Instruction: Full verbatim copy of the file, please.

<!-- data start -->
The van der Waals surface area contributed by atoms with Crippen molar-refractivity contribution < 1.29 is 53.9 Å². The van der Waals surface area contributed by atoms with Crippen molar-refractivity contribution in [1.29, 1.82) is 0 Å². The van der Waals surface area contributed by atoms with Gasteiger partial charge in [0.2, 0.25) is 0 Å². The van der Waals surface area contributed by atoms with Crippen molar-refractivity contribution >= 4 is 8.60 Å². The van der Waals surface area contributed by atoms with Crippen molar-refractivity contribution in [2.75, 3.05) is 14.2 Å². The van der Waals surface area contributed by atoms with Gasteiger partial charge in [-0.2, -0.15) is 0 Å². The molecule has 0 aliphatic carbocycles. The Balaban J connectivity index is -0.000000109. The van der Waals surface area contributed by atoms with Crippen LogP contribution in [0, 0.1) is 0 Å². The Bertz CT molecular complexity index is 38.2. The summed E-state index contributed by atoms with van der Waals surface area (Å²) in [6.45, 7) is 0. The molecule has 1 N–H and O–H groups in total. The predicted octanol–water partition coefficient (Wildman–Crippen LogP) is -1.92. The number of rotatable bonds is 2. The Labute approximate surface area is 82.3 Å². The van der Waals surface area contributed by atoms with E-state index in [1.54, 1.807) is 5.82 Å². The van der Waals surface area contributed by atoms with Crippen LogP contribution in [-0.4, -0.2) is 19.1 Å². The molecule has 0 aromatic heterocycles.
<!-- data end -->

The van der Waals surface area contributed by atoms with Crippen molar-refractivity contribution < 1.29 is 53.9 Å². The van der Waals surface area contributed by atoms with Crippen molar-refractivity contribution in [1.29, 1.82) is 0 Å². The van der Waals surface area contributed by atoms with Gasteiger partial charge in [0.2, 0.25) is 0 Å². The van der Waals surface area contributed by atoms with Crippen molar-refractivity contribution >= 4 is 8.60 Å². The van der Waals surface area contributed by atoms with Crippen molar-refractivity contribution in [2.75, 3.05) is 14.2 Å². The van der Waals surface area contributed by atoms with Gasteiger partial charge in [-0.2, -0.15) is 0 Å². The molecule has 0 aliphatic carbocycles. The Balaban J connectivity index is -0.000000109. The van der Waals surface area contributed by atoms with Crippen LogP contribution in [0, 0.1) is 0 Å². The Bertz CT molecular complexity index is 38.2. The summed E-state index contributed by atoms with van der Waals surface area (Å²) in [6.45, 7) is 0. The molecule has 1 N–H and O–H groups in total. The predicted octanol–water partition coefficient (Wildman–Crippen LogP) is -1.92. The number of rotatable bonds is 2. The Labute approximate surface area is 82.3 Å². The van der Waals surface area contributed by atoms with E-state index in [1.54, 1.807) is 5.82 Å². The van der Waals surface area contributed by atoms with Crippen LogP contribution in [-0.4, -0.2) is 19.1 Å². The molecule has 0 aromatic heterocycles.